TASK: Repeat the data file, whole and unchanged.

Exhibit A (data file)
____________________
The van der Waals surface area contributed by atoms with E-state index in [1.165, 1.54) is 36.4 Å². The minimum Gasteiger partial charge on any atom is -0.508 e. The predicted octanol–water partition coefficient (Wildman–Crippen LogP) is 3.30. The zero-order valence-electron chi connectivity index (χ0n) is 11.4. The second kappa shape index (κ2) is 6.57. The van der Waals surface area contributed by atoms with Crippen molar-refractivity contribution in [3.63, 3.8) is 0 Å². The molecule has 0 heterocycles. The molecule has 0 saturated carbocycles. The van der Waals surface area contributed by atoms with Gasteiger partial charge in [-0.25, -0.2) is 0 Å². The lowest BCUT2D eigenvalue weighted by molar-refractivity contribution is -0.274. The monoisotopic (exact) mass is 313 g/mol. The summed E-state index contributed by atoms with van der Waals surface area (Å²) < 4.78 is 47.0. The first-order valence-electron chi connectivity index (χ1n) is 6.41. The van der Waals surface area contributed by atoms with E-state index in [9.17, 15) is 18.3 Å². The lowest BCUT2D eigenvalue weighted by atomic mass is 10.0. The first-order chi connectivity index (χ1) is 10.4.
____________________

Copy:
The van der Waals surface area contributed by atoms with E-state index in [1.165, 1.54) is 36.4 Å². The minimum Gasteiger partial charge on any atom is -0.508 e. The predicted octanol–water partition coefficient (Wildman–Crippen LogP) is 3.30. The zero-order valence-electron chi connectivity index (χ0n) is 11.4. The second kappa shape index (κ2) is 6.57. The van der Waals surface area contributed by atoms with Crippen molar-refractivity contribution in [3.63, 3.8) is 0 Å². The molecule has 0 heterocycles. The molecule has 0 saturated carbocycles. The van der Waals surface area contributed by atoms with Gasteiger partial charge in [-0.25, -0.2) is 0 Å². The lowest BCUT2D eigenvalue weighted by molar-refractivity contribution is -0.274. The monoisotopic (exact) mass is 313 g/mol. The summed E-state index contributed by atoms with van der Waals surface area (Å²) < 4.78 is 47.0. The first-order valence-electron chi connectivity index (χ1n) is 6.41. The van der Waals surface area contributed by atoms with E-state index in [9.17, 15) is 18.3 Å². The lowest BCUT2D eigenvalue weighted by atomic mass is 10.0. The first-order chi connectivity index (χ1) is 10.4.